All too often the holiday season becomes about “stuff”–presents, decorations, more presents. How do we wean our children away from their focus on getting gifts and instead shift attention to the Jesus’s birth, the spirit of togetherness, generosity, peace, and goodwill?
It can be helpful to hold a family meeting and talk about everyone’s feelings about the holidays. We can ask our children about what, besides the gifts, they really like about the holidays. Often memories start to emerge: making gingerbread cookies with Grandma, taking a walk together as a family, going to a candlelight church service, Christmas caroling, or ordering take-out Chinese and days-worth of leftovers.
From those memories, you can start brainstorming about what to establish as part of your family holiday tradition, perhaps even exploring new ways to enliven the winter season. Could a family hike followed by hot cocoa be a regular ritual? Coloring and cutting holiday-themed place settings? Decorating cookies to distribute as gifts?
In discussing the holiday, you can also introduce activities that involve giving and service to others. All sorts of studies detail the mental and physical health benefits of selfless service. The term “helper’s high” refers to the chemicals released in our brains when we engage in giving behaviors. Children can be very intrigued by learning about different charities, especially those that are local or important to their families. Part of the process of gift-giving can include choosing a charity and giving a gift in your child’s name or even having your child play a part in delivering the gift.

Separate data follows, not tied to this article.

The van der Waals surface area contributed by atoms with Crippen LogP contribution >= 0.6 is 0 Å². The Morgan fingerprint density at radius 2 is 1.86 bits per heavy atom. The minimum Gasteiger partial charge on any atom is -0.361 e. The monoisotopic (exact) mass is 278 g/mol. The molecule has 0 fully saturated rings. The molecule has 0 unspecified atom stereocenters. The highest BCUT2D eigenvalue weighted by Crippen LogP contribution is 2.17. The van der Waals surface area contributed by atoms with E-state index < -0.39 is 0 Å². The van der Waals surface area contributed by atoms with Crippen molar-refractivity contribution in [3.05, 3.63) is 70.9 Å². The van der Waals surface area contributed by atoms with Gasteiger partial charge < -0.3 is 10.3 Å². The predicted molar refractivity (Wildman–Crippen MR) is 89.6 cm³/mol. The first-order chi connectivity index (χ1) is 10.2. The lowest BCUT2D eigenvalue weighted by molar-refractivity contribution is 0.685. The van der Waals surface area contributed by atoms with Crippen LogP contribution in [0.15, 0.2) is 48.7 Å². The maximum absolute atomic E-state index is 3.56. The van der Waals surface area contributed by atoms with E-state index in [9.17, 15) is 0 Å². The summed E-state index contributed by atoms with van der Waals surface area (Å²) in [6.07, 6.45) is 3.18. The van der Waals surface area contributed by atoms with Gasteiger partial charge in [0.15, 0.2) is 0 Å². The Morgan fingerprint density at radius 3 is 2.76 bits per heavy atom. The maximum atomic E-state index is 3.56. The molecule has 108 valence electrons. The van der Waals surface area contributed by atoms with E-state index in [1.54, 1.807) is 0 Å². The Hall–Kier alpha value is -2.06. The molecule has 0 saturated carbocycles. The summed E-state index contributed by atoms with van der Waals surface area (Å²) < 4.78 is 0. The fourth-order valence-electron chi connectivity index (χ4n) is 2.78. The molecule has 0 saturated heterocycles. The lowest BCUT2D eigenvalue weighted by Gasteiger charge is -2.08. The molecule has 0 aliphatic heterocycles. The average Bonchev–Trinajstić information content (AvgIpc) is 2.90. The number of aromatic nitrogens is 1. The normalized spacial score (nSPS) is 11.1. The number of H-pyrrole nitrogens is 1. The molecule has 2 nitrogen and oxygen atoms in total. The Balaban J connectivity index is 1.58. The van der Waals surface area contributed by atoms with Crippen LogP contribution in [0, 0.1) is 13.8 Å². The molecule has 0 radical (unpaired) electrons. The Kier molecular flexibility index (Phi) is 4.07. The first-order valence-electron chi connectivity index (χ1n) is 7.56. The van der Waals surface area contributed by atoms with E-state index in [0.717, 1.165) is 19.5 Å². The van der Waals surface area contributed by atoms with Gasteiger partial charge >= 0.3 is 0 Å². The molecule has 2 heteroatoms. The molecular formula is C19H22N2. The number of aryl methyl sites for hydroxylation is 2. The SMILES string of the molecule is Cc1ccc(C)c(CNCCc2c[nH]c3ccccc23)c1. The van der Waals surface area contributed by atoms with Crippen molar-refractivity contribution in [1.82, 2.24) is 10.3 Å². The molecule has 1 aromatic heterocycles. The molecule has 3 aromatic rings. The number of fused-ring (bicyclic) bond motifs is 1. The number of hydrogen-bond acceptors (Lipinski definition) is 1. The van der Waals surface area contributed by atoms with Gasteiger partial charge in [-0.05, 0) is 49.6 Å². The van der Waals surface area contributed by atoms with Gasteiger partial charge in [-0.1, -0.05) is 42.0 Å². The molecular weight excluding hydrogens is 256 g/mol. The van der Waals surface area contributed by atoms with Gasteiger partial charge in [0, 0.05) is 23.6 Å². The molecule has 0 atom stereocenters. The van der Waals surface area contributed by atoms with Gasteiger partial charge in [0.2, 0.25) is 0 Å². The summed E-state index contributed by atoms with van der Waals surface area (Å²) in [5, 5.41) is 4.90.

Another approach is to focus on giving gifts that are really experiences: a trip to a museum, a weekend family adventure, certificates for favorite excursions, cash and a coupon for an outing to the arcade, a day trip with a friend to the trampoline park. Whatever the experience, the focus is giving the gift of doing something, and ideally doing something together, rather than owning an object.
Brainstorming about the types of gifts or experiences we share with friends and family during the holiday season helps open our children up to the idea that gifts don’t have to be an item purchased at a store or online. As you explore this idea with your children, you can offer options such as:
• DYI/Handmade Gifts
• Care Packages
• Video Gifts/Electronic Messages
• Experiential Gifts
• Gifts of Quality Time
• Skill Sharing Gifts
• Donation & Support Gifts
• Food Gifts
Children can be involved in creating care packages or gift baskets, video collages or audio greetings that can be sent to grandparents, favorite dry goods recipes in mason jars, and coupons for activities or quality time.
We have enough things in our lives. Even if our youngest children aren’t quite ready to give up the idea of getting material presents, we can model both how gifts can take on many different forms and how we can bring more of ourselves to the holiday gift-giving experience.
It is likely our children won’t remember a particular toy they unwrapped in last year, but they will remember what they did with those they love and how they felt while doing it. Perhaps just planning a different kind of giving this year can bring less stress and more joy. What better gift than that?